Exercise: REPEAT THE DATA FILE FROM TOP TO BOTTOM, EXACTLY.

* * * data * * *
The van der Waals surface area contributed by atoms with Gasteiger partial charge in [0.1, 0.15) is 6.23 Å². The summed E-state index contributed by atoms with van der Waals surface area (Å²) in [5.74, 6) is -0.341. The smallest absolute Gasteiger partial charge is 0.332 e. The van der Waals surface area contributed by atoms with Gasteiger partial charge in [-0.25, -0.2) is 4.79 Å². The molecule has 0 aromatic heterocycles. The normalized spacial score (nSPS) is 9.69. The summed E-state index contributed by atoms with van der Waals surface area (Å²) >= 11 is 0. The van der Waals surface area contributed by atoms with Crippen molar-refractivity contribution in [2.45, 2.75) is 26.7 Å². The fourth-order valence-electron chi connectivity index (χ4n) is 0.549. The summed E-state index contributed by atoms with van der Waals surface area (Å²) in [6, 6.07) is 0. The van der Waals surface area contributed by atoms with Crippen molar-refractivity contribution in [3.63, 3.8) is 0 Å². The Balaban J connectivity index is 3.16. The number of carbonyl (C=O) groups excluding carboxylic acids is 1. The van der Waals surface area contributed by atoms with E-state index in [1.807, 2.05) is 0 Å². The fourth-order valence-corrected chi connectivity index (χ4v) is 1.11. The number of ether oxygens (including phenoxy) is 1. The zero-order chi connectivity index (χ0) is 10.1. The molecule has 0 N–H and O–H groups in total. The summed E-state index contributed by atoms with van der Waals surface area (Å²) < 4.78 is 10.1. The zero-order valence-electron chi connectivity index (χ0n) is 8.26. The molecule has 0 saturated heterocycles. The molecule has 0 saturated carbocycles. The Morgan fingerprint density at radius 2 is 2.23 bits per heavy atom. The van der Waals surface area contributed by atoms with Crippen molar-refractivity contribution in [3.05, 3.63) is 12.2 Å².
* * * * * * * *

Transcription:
The van der Waals surface area contributed by atoms with Gasteiger partial charge in [0.1, 0.15) is 6.23 Å². The summed E-state index contributed by atoms with van der Waals surface area (Å²) in [5.74, 6) is -0.341. The smallest absolute Gasteiger partial charge is 0.332 e. The van der Waals surface area contributed by atoms with Gasteiger partial charge in [-0.25, -0.2) is 4.79 Å². The molecule has 0 aromatic heterocycles. The normalized spacial score (nSPS) is 9.69. The summed E-state index contributed by atoms with van der Waals surface area (Å²) >= 11 is 0. The van der Waals surface area contributed by atoms with Crippen molar-refractivity contribution in [2.45, 2.75) is 26.7 Å². The fourth-order valence-electron chi connectivity index (χ4n) is 0.549. The summed E-state index contributed by atoms with van der Waals surface area (Å²) in [6, 6.07) is 0. The van der Waals surface area contributed by atoms with Crippen molar-refractivity contribution in [3.63, 3.8) is 0 Å². The Balaban J connectivity index is 3.16. The number of carbonyl (C=O) groups excluding carboxylic acids is 1. The van der Waals surface area contributed by atoms with E-state index in [1.807, 2.05) is 0 Å². The fourth-order valence-corrected chi connectivity index (χ4v) is 1.11. The number of ether oxygens (including phenoxy) is 1. The zero-order chi connectivity index (χ0) is 10.1. The molecule has 0 N–H and O–H groups in total. The summed E-state index contributed by atoms with van der Waals surface area (Å²) < 4.78 is 10.1. The zero-order valence-electron chi connectivity index (χ0n) is 8.26. The molecule has 0 saturated heterocycles. The molecule has 0 saturated carbocycles. The Morgan fingerprint density at radius 2 is 2.23 bits per heavy atom. The van der Waals surface area contributed by atoms with Crippen molar-refractivity contribution in [3.05, 3.63) is 12.2 Å².